King Serkan I decides to allocate his lands to his children. Obviously he had set up some ground rules for the allocation:
- Each child will get at least one land.
- Same child can’t have adjacent lands.
Problem: At least how many children should Serkan I has so that allocation can be done without a problem?
Let’s start from a simple map:
In this case Serkan I can have two children:
As you can remember from the previous article a map and a graph is irreversible. If we represent lands with dots, and let two dots be connected with a line if they are adjacent, we can show maps as graphs:
Let’s add another land to this map:
Adding a land on a map is the same thing as adding a dot on a graph:
Let’s assume there are three lands on a map:
We can convert this map into graph as follows:
As seen above, three children are needed in order to fulfill Serkan I’s rules:
Let the third map be the following:
According to Serkan I’s rules, we will need four children for such map:
Map #3 can be shown as a graph like the following:
For the final map, let’s assume Serkan I left a map that looks like USA’s map:
Surprisingly four children are enough in order to allocate the lands on the map of USA:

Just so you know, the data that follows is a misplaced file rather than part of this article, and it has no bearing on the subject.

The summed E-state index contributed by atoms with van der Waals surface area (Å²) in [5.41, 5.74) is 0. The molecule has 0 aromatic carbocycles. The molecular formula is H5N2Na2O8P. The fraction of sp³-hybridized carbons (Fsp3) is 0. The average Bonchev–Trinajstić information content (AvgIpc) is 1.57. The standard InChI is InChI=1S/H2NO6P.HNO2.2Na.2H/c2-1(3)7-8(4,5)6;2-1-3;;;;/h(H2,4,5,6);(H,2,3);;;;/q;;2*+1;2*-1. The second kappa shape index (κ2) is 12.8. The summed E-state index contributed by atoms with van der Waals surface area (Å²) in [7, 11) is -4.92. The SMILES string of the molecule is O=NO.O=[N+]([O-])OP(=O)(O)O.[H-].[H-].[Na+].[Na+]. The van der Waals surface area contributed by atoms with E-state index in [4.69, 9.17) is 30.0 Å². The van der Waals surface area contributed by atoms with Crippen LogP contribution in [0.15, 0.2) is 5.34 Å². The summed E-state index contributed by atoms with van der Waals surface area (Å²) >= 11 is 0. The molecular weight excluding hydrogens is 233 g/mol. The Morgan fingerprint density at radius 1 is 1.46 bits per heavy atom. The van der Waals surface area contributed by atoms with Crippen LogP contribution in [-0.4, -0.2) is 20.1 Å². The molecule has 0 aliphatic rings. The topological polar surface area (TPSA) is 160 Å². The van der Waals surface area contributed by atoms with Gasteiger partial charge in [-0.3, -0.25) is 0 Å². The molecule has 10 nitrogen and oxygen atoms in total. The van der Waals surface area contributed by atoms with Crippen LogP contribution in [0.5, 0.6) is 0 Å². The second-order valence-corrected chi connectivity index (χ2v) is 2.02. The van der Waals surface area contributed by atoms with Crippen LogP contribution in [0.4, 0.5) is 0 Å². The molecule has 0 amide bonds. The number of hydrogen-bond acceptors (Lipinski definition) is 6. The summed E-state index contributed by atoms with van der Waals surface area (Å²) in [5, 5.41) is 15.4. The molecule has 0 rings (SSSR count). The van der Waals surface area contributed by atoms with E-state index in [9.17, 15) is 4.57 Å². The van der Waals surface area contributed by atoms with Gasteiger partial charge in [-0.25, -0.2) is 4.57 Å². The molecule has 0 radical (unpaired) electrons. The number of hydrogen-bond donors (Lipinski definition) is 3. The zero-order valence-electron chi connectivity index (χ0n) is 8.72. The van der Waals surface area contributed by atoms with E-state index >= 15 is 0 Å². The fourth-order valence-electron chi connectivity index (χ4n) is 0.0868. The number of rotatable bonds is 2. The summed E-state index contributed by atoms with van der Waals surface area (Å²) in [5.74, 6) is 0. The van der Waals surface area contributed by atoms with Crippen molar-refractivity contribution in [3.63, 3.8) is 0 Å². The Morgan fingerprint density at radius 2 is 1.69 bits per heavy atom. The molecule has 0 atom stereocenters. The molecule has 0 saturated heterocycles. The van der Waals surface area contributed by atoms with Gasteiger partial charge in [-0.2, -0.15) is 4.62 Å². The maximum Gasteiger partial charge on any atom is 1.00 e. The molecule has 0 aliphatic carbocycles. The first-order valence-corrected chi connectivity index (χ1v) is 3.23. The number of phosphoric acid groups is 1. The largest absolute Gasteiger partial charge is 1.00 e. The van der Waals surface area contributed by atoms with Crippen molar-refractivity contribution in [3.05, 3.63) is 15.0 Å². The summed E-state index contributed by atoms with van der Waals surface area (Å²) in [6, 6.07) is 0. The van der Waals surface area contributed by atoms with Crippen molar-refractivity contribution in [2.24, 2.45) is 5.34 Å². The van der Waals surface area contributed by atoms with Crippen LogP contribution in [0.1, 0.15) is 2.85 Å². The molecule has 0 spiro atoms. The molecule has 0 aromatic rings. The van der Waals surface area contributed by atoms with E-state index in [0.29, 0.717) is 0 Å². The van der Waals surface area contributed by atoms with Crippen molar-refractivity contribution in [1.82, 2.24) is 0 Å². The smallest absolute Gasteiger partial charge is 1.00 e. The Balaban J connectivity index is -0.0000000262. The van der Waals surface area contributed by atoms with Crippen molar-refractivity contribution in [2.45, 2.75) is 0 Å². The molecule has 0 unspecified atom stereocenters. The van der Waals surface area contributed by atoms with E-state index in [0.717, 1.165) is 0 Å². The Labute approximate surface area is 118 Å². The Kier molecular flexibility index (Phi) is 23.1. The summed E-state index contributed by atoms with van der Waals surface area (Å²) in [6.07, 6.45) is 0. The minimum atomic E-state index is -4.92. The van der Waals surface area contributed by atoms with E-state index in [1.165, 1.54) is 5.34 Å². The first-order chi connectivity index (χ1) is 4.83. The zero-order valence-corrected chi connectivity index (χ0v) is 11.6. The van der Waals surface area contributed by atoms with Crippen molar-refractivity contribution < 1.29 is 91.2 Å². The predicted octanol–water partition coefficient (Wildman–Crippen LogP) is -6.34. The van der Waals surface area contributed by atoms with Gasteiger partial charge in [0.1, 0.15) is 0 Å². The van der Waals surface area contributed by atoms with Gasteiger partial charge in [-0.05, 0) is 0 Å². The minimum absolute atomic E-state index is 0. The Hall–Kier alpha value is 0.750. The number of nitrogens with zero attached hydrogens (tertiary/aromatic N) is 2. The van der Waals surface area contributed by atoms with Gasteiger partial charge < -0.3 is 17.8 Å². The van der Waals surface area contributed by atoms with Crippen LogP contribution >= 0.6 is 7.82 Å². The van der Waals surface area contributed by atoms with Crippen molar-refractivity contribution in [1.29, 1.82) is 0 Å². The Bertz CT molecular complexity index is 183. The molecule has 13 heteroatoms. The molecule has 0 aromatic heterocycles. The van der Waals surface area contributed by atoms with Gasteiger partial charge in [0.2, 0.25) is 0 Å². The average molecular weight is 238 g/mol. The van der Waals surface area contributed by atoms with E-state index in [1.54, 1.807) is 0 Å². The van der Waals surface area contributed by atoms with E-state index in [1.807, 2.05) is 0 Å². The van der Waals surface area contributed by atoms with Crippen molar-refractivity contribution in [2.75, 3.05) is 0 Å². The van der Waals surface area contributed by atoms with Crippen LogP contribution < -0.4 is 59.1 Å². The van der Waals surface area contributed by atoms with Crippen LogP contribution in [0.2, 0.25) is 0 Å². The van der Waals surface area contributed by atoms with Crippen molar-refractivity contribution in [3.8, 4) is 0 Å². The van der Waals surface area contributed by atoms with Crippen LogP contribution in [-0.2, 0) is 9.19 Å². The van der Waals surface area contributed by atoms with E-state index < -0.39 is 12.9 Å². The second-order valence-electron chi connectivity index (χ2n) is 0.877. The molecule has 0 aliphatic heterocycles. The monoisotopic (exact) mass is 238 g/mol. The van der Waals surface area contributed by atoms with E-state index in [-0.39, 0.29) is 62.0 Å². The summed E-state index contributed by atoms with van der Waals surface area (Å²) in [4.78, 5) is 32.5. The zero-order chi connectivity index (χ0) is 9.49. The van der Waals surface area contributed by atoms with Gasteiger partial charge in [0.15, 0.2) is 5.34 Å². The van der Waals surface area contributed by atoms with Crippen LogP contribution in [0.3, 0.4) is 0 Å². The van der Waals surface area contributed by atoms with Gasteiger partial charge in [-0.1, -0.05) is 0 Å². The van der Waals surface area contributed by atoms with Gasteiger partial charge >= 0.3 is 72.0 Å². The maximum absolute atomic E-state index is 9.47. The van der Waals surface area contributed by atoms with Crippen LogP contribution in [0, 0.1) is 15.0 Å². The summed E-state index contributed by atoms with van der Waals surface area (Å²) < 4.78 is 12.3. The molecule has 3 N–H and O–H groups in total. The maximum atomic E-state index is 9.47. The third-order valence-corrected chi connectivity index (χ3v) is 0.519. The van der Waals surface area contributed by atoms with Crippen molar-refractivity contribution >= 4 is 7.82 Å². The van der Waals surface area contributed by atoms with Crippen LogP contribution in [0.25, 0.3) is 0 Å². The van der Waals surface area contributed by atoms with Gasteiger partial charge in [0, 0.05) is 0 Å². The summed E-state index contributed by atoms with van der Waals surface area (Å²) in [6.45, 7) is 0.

What is going on?
Careful readers already noticed that adding a dot that connects the other dots in the second map’s graph gives the graph of the third map. Same thing is true for the first and second maps:
Hence, adding a new dot to the graph means adding a new child.
Q: Is it possible to create a map that requires at least five children?
In other words: Is it possible to add a fifth dot to the graph so that it has connection to all existing four dots? (Ps: There can be no crossing in a graph as our maps are planar.)
Then, all we have to do is to add that fifth dot… Nevertheless I can’t seem to do it. When I add the fifth dot outside of the following graph:
It is impossible to connect 1 and 5 without crossing another line. No matter what I try, I can’t do it:
Four Color Theorem
About 160 years ago Francis Guthrie was thinking about coloring maps:
“Can the areas on any map be colored with at most four colors such that no pair of neighboring areas get the same color?”
Incredibly the answer is yes.
This simple problem was introduced for the first time by Francis Guthrie in 1852. Not until 1976 there was no proof for Guthrie’s conjecture. Only then with the help of computers the conjecture was proved. This proof is crucial for mathematics world as it is known as the mathematical theorem that was proven with the help of computers.
Add a fourth dot to the graph you see above and connect that dot to the existing dots. (You are free to place the fourth dot wherever you want on the graph.)
Now check your graph: One of those four dots is trapped inside the lines, isn’t it?
Can you fix that?
Explain how you can/can’t do it.
M. Serkan Kalaycıoğlu